PAOLO FRESU, DANIELE DI BONAVENTURE – IN MAGGIORE / ECM 2412 player
Through their work in the concerts of Mistico Mediterraneo, created together with the celebrated Corsican vocal ensemble A Filetta (see ECM 2220), Paolo Fresu and Daniele di Bonaventura discovered a strong creative affinity and have further developed their lyrical musical language in a decade of collaborative projects.
In maggiore, recorded in Lugano’s Auditorio Stelio Molo in May 2014 and produced by Manfred Eicher, is their first album in duo formation. It explores a more intimate expressive dimension, in which the Sardinian trumpeter and the bandoneonist from Italy’s Marche region deploy the poetry of small sounds and gestures, all the more potent in an often noisy and information-saturated time. Their focus is on the colours generated by the breath flowing through the valves of Fresu’s horns and vibrating in the reeds of di Bonaventura’s bandoneon. Fresu here renounces the use of electronic effects characteristic of some of his live performances. The detailed Lugano recording emphasizes instead the grain of the sound which incorporates also the sounds of metal struck by Fresu or the rattle of di Bonaventura’s keys as occasional rhythmic accompaniment: audible signs of the physicality of the relationship with the musical instruments.
The story unfolds seamlessly through original compositions, improvisations and melodies that belong to shared musical memory. The echoes of the opening classic cadenza give way to the Breton lullaby which inspired Fresu’s "Ton Kozh". Then, the horizon expands with a bittersweet Latin American episode where the melancholy "O Que Sera" by Chico Buarque de Hollanda surprisingly segues into the Chilean resistance song "El Pueblo Unido Jamas serà vencido”.
Fresu demonstrates an unerring instinct as an improviser in extracting the kernel of a crucial piece by outlining its melodic contours with a few essential features. Through Brazil, Chile and Uruguay to Jaime Roos’s "Se Va La Murga" the repertoire of the duo disc travels – without touching directly upon the Argentine bandoneon tradition which once lured di Bonaventura away from his first instrument, the piano. "Te Recuerdo Amanda", a song dedicated to his mother by the murdered Chilean singer-songwriter Victor Jara, has a special meaning for the duo, inextricably linked to the time when they played to an audience of more than 6,000 people who stood in homage to what has become a sort of unofficial national anthem of post-dictatorship Chile.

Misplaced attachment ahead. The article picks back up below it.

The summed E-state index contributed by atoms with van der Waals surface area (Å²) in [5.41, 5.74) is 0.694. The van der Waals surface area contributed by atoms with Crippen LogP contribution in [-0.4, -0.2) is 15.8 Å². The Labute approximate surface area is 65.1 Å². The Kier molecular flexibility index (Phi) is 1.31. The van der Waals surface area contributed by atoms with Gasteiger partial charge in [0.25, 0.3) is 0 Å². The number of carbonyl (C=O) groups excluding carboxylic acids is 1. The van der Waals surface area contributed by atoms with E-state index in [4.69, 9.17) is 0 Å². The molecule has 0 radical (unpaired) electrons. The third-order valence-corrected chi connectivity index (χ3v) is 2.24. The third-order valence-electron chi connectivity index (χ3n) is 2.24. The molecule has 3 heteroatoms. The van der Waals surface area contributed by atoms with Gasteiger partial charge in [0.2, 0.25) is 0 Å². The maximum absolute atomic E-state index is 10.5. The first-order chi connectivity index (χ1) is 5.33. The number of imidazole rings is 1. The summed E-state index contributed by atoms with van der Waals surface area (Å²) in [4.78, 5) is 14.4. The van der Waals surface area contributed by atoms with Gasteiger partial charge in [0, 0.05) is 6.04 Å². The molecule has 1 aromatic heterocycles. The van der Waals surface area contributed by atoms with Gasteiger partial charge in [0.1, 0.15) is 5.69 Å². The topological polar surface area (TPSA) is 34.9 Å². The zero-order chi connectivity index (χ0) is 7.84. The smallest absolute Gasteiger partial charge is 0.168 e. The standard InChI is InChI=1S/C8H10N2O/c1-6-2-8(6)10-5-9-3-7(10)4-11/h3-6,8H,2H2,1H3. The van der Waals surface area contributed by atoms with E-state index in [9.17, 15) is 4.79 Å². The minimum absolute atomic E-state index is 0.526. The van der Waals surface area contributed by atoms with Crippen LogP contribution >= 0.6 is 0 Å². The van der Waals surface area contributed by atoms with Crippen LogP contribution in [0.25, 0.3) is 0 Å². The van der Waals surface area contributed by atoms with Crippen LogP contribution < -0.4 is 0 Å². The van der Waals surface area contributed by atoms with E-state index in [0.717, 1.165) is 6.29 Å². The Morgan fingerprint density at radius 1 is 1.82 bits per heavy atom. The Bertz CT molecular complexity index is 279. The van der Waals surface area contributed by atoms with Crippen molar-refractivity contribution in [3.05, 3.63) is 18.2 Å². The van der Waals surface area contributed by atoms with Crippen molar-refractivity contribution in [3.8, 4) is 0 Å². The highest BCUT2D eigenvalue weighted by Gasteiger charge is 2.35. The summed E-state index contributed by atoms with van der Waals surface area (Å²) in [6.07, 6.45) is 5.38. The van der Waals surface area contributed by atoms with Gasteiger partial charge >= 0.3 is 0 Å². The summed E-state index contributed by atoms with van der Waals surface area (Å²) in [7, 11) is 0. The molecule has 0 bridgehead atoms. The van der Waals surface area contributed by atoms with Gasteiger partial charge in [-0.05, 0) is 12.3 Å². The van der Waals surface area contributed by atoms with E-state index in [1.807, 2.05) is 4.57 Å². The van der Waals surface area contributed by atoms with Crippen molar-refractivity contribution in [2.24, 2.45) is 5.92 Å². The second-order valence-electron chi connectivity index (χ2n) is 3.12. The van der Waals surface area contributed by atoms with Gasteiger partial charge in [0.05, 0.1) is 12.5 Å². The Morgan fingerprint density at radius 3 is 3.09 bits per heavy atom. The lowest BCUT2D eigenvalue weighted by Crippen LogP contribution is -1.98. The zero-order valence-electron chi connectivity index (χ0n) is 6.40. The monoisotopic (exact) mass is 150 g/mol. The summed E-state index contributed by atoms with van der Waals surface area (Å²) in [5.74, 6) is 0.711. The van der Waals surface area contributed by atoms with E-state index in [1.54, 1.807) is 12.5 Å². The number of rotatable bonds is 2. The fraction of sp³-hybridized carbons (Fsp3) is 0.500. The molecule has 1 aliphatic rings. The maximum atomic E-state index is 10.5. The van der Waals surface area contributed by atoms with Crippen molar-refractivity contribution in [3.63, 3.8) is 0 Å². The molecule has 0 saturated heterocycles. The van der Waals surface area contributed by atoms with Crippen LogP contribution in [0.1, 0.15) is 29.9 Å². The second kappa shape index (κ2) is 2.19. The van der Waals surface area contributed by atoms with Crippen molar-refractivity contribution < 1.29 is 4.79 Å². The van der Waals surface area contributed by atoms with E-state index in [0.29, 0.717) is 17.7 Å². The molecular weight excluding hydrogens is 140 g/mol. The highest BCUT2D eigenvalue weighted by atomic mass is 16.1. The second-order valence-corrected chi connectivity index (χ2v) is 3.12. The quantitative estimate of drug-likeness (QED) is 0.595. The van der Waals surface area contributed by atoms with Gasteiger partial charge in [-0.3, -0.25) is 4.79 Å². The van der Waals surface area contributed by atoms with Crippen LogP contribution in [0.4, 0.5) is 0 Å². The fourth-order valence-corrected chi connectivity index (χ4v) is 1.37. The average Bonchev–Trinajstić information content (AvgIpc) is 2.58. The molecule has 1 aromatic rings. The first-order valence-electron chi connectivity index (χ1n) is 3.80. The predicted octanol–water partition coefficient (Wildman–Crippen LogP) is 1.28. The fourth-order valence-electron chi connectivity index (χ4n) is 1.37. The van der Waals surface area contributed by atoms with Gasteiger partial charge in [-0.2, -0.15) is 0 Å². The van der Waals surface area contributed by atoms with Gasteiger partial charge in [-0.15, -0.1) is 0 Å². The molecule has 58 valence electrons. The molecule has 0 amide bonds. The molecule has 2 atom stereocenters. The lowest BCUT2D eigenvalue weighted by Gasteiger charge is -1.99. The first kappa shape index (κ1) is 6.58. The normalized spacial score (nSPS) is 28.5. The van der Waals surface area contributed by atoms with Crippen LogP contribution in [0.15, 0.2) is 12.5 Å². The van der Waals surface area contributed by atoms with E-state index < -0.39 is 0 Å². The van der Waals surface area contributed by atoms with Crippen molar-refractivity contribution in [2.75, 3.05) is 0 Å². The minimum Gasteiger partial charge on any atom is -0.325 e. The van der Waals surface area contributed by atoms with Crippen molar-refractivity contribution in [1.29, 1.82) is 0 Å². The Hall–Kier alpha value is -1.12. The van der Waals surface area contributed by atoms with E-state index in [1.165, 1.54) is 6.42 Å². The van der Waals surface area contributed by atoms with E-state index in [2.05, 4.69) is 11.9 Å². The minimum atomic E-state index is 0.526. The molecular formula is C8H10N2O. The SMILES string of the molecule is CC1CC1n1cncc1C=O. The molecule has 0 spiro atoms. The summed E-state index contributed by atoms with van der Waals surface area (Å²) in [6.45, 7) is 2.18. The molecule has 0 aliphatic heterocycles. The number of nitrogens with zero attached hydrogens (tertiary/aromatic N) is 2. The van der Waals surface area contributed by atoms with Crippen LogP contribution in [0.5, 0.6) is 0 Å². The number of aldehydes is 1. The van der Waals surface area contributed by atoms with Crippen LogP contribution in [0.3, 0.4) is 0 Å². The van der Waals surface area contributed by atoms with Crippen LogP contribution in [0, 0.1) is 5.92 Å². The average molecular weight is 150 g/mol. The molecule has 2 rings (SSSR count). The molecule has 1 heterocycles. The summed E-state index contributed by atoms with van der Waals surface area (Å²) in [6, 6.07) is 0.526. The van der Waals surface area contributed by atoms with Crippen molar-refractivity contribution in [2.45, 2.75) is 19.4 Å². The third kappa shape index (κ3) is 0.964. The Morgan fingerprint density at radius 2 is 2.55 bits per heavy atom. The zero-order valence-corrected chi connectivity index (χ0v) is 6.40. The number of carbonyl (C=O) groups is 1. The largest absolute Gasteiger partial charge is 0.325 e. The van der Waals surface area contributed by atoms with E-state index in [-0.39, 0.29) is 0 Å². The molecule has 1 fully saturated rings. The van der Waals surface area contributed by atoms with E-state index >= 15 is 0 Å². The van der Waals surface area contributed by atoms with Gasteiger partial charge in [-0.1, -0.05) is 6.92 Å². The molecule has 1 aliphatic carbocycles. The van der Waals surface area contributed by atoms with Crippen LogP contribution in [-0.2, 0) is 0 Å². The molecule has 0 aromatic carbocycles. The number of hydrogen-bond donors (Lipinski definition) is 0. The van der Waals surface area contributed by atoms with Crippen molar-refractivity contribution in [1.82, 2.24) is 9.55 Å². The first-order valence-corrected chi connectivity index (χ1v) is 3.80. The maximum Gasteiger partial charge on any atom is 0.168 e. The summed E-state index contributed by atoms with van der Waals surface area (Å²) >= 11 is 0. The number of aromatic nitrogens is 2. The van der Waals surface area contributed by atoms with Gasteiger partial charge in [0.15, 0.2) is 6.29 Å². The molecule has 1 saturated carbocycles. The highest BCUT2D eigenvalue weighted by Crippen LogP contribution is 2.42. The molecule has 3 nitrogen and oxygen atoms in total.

“Apnea”, again by Fresu, counterpoints an album in which “breath” plays a significant role: it’s influenced and inspired by the novel by Lorenzo Amurri about a musician’s return from a coma, following a terrible ski accident. The tender waltz from Puccini’s Bohème “Quando m’en vo soletta per la via” leaves the theatre before coming back to the ballroom, while “Kyrie” composed by di Bonaventura reminds us of the solemn atmospheres of Mistico Meditarraneo. Fresu’s original tune “In Maggiore”, which gives the album the title and which ends the album with a series of intervals in major with a colour rarely used in jazz, recalls the very beginning. The story of the realization of this CD is conveyed in the impressionistic film Wenn aus dem Himmel... by Fabrizio Ferraro, inspired by the two musician’s journeys from their home cities to Lugano. Stills from the film are shown in the CD booklet.
Trumpeter Paolo Fresu has appeared on more than 300 albums, including leader dates for EMI, RCA and Blue Note. His first appearance in the neighbourhood of ECM came in 2007 when he played on – and indeed was the subject of – Carla Bley’s The Lost Chords Find Paolo Fresu, issued on the ECM-distributed WATT label. In 2009 he was heard in a duo collaboration with guitarist Ralph Towner on Chiaroscuro. The Towner/Fresu duo has toured widely.
In addition to the Mistico Mediterraneo work with Fresu, bandoneonist Daniele di Bonaventura’s ECM credits include Miroslav Vitous’s Universal Syncopations II which won the German Critics Prize (Preis der deutschen Schallplattenkritik) as Album of the Year 2007.